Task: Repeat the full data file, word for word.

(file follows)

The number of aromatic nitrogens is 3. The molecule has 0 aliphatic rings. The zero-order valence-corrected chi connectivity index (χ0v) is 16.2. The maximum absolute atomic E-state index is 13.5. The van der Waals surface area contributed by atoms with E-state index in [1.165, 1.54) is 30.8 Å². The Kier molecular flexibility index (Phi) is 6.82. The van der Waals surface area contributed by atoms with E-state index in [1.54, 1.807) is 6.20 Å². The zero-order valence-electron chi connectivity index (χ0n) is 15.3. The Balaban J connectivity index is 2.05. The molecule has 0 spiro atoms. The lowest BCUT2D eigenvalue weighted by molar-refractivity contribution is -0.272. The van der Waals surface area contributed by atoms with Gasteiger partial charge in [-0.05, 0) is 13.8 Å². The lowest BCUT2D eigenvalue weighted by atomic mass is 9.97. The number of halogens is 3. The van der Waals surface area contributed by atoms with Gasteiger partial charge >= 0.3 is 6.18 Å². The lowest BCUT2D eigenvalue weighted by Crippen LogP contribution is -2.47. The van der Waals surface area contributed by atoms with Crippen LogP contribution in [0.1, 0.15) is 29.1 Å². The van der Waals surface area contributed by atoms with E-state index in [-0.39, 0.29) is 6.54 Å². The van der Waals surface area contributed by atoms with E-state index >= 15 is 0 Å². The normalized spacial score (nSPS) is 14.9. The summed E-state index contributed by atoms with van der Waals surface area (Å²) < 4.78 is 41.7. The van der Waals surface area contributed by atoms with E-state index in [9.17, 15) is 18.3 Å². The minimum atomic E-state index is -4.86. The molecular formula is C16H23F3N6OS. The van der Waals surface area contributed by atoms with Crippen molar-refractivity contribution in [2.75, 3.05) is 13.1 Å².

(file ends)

The number of aromatic nitrogens is 3. The molecule has 0 aliphatic rings. The zero-order valence-corrected chi connectivity index (χ0v) is 16.2. The maximum absolute atomic E-state index is 13.5. The van der Waals surface area contributed by atoms with E-state index in [1.165, 1.54) is 30.8 Å². The Kier molecular flexibility index (Phi) is 6.82. The van der Waals surface area contributed by atoms with E-state index in [1.54, 1.807) is 6.20 Å². The zero-order valence-electron chi connectivity index (χ0n) is 15.3. The Balaban J connectivity index is 2.05. The molecule has 0 spiro atoms. The lowest BCUT2D eigenvalue weighted by molar-refractivity contribution is -0.272. The van der Waals surface area contributed by atoms with Gasteiger partial charge in [-0.05, 0) is 13.8 Å². The lowest BCUT2D eigenvalue weighted by atomic mass is 9.97. The number of halogens is 3. The van der Waals surface area contributed by atoms with Gasteiger partial charge >= 0.3 is 6.18 Å². The lowest BCUT2D eigenvalue weighted by Crippen LogP contribution is -2.47. The van der Waals surface area contributed by atoms with Crippen LogP contribution in [0.1, 0.15) is 29.1 Å². The van der Waals surface area contributed by atoms with E-state index in [-0.39, 0.29) is 6.54 Å². The van der Waals surface area contributed by atoms with E-state index >= 15 is 0 Å². The normalized spacial score (nSPS) is 14.9. The summed E-state index contributed by atoms with van der Waals surface area (Å²) < 4.78 is 41.7. The van der Waals surface area contributed by atoms with E-state index in [9.17, 15) is 18.3 Å². The minimum atomic E-state index is -4.86. The molecular formula is C16H23F3N6OS. The van der Waals surface area contributed by atoms with Crippen molar-refractivity contribution in [2.75, 3.05) is 13.1 Å².